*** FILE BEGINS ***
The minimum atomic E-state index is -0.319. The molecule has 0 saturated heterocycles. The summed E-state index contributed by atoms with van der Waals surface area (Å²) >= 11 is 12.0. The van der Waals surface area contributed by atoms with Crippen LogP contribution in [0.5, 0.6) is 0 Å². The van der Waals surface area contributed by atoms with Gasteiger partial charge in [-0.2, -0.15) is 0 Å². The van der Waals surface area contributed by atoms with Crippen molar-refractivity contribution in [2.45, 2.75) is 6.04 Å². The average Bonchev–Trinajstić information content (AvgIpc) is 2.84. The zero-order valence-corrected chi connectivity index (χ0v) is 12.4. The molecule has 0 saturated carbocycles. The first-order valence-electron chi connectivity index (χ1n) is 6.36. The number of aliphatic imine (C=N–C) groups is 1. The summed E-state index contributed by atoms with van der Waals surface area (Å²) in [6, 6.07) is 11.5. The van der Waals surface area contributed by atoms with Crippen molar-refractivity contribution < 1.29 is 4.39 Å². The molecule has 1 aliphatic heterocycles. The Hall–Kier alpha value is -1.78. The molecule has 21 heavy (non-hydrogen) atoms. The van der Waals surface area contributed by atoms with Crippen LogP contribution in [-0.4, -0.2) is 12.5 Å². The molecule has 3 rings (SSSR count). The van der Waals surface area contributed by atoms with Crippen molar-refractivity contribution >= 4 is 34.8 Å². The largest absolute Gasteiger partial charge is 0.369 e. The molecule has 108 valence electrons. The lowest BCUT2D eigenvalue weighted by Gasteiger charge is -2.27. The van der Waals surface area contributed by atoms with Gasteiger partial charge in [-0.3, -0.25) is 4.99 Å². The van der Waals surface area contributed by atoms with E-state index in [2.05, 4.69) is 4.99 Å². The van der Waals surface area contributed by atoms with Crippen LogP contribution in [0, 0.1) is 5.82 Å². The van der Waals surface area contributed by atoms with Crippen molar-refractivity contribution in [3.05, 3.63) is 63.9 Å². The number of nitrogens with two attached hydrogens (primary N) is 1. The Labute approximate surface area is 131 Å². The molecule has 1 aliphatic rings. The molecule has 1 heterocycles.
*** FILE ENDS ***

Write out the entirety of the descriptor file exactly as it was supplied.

The minimum atomic E-state index is -0.319. The molecule has 0 saturated heterocycles. The summed E-state index contributed by atoms with van der Waals surface area (Å²) >= 11 is 12.0. The van der Waals surface area contributed by atoms with Crippen LogP contribution in [0.5, 0.6) is 0 Å². The van der Waals surface area contributed by atoms with Gasteiger partial charge in [-0.2, -0.15) is 0 Å². The van der Waals surface area contributed by atoms with Crippen molar-refractivity contribution in [2.45, 2.75) is 6.04 Å². The average Bonchev–Trinajstić information content (AvgIpc) is 2.84. The zero-order valence-corrected chi connectivity index (χ0v) is 12.4. The molecule has 0 saturated carbocycles. The first-order valence-electron chi connectivity index (χ1n) is 6.36. The number of aliphatic imine (C=N–C) groups is 1. The summed E-state index contributed by atoms with van der Waals surface area (Å²) in [6, 6.07) is 11.5. The van der Waals surface area contributed by atoms with Crippen molar-refractivity contribution < 1.29 is 4.39 Å². The molecule has 1 aliphatic heterocycles. The Hall–Kier alpha value is -1.78. The molecule has 21 heavy (non-hydrogen) atoms. The van der Waals surface area contributed by atoms with Crippen LogP contribution in [-0.4, -0.2) is 12.5 Å². The molecule has 3 rings (SSSR count). The van der Waals surface area contributed by atoms with Crippen molar-refractivity contribution >= 4 is 34.8 Å². The largest absolute Gasteiger partial charge is 0.369 e. The molecule has 108 valence electrons. The lowest BCUT2D eigenvalue weighted by Gasteiger charge is -2.27. The van der Waals surface area contributed by atoms with Gasteiger partial charge in [-0.3, -0.25) is 4.99 Å². The van der Waals surface area contributed by atoms with E-state index in [2.05, 4.69) is 4.99 Å². The van der Waals surface area contributed by atoms with Crippen LogP contribution in [0, 0.1) is 5.82 Å². The van der Waals surface area contributed by atoms with Crippen molar-refractivity contribution in [3.05, 3.63) is 63.9 Å². The number of nitrogens with two attached hydrogens (primary N) is 1. The Labute approximate surface area is 131 Å². The molecule has 1 aliphatic rings. The molecule has 1 heterocycles.